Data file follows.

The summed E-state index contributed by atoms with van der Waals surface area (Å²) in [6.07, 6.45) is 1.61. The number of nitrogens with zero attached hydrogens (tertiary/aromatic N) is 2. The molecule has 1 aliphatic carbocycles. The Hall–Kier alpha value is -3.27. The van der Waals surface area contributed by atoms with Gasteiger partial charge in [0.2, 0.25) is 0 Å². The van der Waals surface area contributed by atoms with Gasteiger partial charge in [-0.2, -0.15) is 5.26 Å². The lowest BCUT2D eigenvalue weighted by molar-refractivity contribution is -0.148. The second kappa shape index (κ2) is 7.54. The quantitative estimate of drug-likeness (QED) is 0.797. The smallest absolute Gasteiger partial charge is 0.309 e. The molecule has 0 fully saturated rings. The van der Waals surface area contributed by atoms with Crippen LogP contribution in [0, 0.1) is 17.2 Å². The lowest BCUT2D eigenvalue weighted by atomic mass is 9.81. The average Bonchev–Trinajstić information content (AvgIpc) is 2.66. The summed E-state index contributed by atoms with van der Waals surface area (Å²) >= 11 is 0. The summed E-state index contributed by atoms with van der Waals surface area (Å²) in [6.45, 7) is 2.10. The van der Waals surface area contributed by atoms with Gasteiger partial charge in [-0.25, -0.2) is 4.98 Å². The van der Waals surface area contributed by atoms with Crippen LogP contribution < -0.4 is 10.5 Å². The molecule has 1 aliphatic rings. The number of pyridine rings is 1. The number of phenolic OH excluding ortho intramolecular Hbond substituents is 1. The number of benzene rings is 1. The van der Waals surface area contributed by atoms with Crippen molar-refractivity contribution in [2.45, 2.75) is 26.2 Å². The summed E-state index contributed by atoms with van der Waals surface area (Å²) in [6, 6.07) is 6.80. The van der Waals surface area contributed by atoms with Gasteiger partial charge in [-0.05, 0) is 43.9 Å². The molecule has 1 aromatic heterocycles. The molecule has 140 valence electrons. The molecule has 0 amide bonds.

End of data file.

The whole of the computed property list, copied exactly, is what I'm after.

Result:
The summed E-state index contributed by atoms with van der Waals surface area (Å²) in [6.07, 6.45) is 1.61. The number of nitrogens with zero attached hydrogens (tertiary/aromatic N) is 2. The molecule has 1 aliphatic carbocycles. The Hall–Kier alpha value is -3.27. The van der Waals surface area contributed by atoms with Gasteiger partial charge in [0.2, 0.25) is 0 Å². The van der Waals surface area contributed by atoms with Gasteiger partial charge in [-0.2, -0.15) is 5.26 Å². The lowest BCUT2D eigenvalue weighted by molar-refractivity contribution is -0.148. The second kappa shape index (κ2) is 7.54. The quantitative estimate of drug-likeness (QED) is 0.797. The smallest absolute Gasteiger partial charge is 0.309 e. The molecule has 0 fully saturated rings. The van der Waals surface area contributed by atoms with Crippen LogP contribution in [0, 0.1) is 17.2 Å². The lowest BCUT2D eigenvalue weighted by atomic mass is 9.81. The average Bonchev–Trinajstić information content (AvgIpc) is 2.66. The summed E-state index contributed by atoms with van der Waals surface area (Å²) >= 11 is 0. The summed E-state index contributed by atoms with van der Waals surface area (Å²) in [6.45, 7) is 2.10. The van der Waals surface area contributed by atoms with Gasteiger partial charge in [-0.25, -0.2) is 4.98 Å². The van der Waals surface area contributed by atoms with Crippen LogP contribution < -0.4 is 10.5 Å². The molecule has 1 aliphatic rings. The number of pyridine rings is 1. The number of phenolic OH excluding ortho intramolecular Hbond substituents is 1. The number of benzene rings is 1. The van der Waals surface area contributed by atoms with Crippen molar-refractivity contribution in [2.45, 2.75) is 26.2 Å². The summed E-state index contributed by atoms with van der Waals surface area (Å²) in [6, 6.07) is 6.80. The van der Waals surface area contributed by atoms with Gasteiger partial charge in [-0.05, 0) is 43.9 Å². The molecule has 1 aromatic heterocycles. The molecule has 140 valence electrons. The molecule has 0 amide bonds.